Is Christ God? Should I consider you a follower of Arianism, that heresy of old? Are Christians polytheists? I don't want to start another tiring discussion I'd just like to know what do you think.

I hate the way Mohammedans lecture westerners about morals, and bitch about the Crusades even though the Crusader States lasted less than 200 years and were meant to retake the former Christian territories taken by the Ummayads. The Ummayads also invaded Iberia for 8 centuries, the Turks brought the Christian Byzantine Empire to an end, besieged Vienna two times, other Muslims enslaved Europeans (Barbary Coast), and sold African slaves to the Atlantic Slave Trade. Yet there are idiots such as Tony Blair claiming the Koran is practical and far ahead of its time in attitudes toward marriage, women, and governance.

January 04, 2007 9:46 AM  
Anonymous Anonymous said...

Were the original Hebrew texts of Genesis written before Noah's Flood? How can you be sure Genesis is a real account of the Creation?

Also, you're making suppositions on what the writer/writers of Genesis would have thought.

January 04, 2007 9:56 AM  
Blogger Jason said...

Tyre Man,

I'm not Islamic and I'm not a Trinitarian. There is a link on this site to the Christadelphian statement of faith.

January 04, 2007 12:37 PM  
Blogger Jason said...

How can you be sure Genesis isn't a real account of Creation?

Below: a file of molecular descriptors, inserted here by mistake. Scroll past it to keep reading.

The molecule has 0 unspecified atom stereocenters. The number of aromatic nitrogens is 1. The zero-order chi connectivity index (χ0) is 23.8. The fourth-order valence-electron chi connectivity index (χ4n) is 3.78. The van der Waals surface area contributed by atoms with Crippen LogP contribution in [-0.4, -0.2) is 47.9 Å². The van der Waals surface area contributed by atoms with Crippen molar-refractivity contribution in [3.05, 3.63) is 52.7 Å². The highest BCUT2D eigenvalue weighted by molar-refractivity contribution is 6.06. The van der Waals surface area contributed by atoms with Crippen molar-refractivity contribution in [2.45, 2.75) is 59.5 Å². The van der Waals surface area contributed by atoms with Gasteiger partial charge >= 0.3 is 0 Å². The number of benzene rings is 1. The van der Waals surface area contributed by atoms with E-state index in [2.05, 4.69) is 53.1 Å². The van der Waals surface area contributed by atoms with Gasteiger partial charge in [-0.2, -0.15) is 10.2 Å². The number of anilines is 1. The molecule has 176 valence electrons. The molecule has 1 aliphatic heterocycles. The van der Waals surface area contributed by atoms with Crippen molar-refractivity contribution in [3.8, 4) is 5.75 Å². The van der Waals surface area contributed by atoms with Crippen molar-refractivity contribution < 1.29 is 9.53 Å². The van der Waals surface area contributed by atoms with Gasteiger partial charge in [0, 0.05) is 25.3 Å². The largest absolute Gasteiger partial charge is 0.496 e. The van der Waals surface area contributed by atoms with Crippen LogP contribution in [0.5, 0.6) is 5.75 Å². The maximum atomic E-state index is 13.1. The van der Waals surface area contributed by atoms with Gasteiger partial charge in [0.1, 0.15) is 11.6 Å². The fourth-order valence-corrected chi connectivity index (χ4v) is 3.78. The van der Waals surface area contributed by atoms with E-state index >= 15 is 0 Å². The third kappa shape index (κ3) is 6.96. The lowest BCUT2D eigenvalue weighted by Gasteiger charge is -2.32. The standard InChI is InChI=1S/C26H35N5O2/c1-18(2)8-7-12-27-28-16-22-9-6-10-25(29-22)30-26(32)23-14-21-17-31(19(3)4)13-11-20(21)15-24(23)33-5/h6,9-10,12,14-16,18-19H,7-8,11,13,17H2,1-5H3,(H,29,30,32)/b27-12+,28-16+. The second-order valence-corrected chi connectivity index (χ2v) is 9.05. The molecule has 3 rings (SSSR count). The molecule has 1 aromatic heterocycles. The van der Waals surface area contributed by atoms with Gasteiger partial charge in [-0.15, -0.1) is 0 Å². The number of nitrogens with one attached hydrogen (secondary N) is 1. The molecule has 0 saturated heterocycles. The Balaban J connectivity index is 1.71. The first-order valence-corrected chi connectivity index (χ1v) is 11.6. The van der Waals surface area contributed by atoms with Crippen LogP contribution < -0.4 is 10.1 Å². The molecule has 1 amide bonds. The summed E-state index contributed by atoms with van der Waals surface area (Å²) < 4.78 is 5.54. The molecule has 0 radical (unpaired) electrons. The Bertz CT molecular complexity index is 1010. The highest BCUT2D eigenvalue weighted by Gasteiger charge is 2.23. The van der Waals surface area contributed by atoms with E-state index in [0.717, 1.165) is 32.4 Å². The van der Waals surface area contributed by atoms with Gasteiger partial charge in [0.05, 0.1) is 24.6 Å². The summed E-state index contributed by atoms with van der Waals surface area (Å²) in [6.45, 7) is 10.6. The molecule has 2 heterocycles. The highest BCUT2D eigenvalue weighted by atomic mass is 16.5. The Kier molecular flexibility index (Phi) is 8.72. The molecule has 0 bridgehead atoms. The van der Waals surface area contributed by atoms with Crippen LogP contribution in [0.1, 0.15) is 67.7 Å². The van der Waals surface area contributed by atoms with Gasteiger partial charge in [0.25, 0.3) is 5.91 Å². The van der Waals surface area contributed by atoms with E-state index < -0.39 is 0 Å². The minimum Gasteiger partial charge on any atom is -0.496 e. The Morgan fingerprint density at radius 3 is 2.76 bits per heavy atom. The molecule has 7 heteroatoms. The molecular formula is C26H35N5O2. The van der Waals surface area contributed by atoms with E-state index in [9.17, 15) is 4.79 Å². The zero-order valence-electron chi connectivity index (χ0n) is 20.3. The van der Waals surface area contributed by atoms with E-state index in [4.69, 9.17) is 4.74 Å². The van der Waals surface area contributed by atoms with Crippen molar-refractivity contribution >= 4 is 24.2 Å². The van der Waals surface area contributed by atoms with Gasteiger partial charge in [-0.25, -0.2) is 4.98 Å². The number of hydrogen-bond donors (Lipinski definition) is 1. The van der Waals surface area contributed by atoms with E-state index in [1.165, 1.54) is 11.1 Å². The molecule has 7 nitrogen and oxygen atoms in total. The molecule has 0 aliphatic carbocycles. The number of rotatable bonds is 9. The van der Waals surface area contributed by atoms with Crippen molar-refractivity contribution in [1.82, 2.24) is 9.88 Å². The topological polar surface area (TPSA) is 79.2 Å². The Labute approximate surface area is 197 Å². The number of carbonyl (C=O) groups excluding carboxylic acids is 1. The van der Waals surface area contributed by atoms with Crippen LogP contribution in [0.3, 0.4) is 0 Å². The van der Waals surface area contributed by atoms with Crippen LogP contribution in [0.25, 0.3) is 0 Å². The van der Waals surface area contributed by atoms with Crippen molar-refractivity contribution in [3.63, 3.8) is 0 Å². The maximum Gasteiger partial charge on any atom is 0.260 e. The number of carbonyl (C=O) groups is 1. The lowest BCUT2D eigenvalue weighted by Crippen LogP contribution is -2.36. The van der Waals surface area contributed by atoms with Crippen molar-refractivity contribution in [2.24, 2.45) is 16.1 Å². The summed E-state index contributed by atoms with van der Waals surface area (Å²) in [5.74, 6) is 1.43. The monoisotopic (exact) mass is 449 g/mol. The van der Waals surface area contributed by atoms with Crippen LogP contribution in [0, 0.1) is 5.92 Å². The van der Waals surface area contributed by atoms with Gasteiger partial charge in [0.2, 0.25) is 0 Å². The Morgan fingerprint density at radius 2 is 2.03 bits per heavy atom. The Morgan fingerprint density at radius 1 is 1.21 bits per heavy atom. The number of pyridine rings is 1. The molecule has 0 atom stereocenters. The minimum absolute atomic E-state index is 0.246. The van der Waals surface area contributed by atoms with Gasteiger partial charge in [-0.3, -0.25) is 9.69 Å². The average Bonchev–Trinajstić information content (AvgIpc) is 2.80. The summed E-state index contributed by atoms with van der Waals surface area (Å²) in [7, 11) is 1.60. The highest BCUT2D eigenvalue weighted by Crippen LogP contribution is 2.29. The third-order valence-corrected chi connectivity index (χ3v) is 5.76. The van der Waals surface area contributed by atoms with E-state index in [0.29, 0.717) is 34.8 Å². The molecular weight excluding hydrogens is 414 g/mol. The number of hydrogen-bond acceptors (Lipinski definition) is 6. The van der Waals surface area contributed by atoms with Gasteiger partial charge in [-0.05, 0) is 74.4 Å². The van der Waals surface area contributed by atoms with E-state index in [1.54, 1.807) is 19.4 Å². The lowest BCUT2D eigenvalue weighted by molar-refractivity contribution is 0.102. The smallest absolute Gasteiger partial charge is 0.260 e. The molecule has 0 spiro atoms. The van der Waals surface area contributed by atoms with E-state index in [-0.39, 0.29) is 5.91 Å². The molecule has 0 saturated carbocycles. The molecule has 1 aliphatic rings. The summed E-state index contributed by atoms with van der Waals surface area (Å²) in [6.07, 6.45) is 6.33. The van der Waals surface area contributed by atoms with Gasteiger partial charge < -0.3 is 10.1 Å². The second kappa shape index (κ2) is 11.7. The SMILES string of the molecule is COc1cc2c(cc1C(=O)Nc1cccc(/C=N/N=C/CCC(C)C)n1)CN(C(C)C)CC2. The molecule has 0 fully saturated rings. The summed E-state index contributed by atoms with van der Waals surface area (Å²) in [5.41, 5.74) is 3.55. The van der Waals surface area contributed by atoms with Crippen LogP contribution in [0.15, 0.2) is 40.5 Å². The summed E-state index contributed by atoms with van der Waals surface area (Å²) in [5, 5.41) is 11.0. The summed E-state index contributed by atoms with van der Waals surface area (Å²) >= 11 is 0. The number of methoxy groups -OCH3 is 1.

The Bible is the inspired (God-breathed) word of God. It's irrelevant what the writers might have thought.

January 04, 2007 1:09 PM  
Anonymous Jacques said...

The Bible is the inspired (God-breathed) word of God. It's irrelevant what the writers might have thought.

How do you know that?

January 04, 2007 3:11 PM  
Blogger Jason said...

How do I know what, that the Bible is inspired by God?

2Ti 3:16-17 All scripture is given by inspiration of God, and is profitable for doctrine, for reproof, for correction, for instruction in righteousness: That the man of God may be perfect, throughly furnished unto all good works.

January 04, 2007 3:17 PM  
Anonymous Jacques said...

That's the point.

The Bible is God's word because the Bible says it's so.

The Mohammedans say the Koran is God's word because the Koran says it's so.

Etc., etc., etc.

January 04, 2007 5:02 PM  
Blogger Jason said...

I challenge you to find another religious book of the same age of the Bible which has accurately predicted global events, contains proven historical fact and passed textual criticism.

But this is a topic on Creation. Let's try and stick to the subject.

January 05, 2007 12:09 AM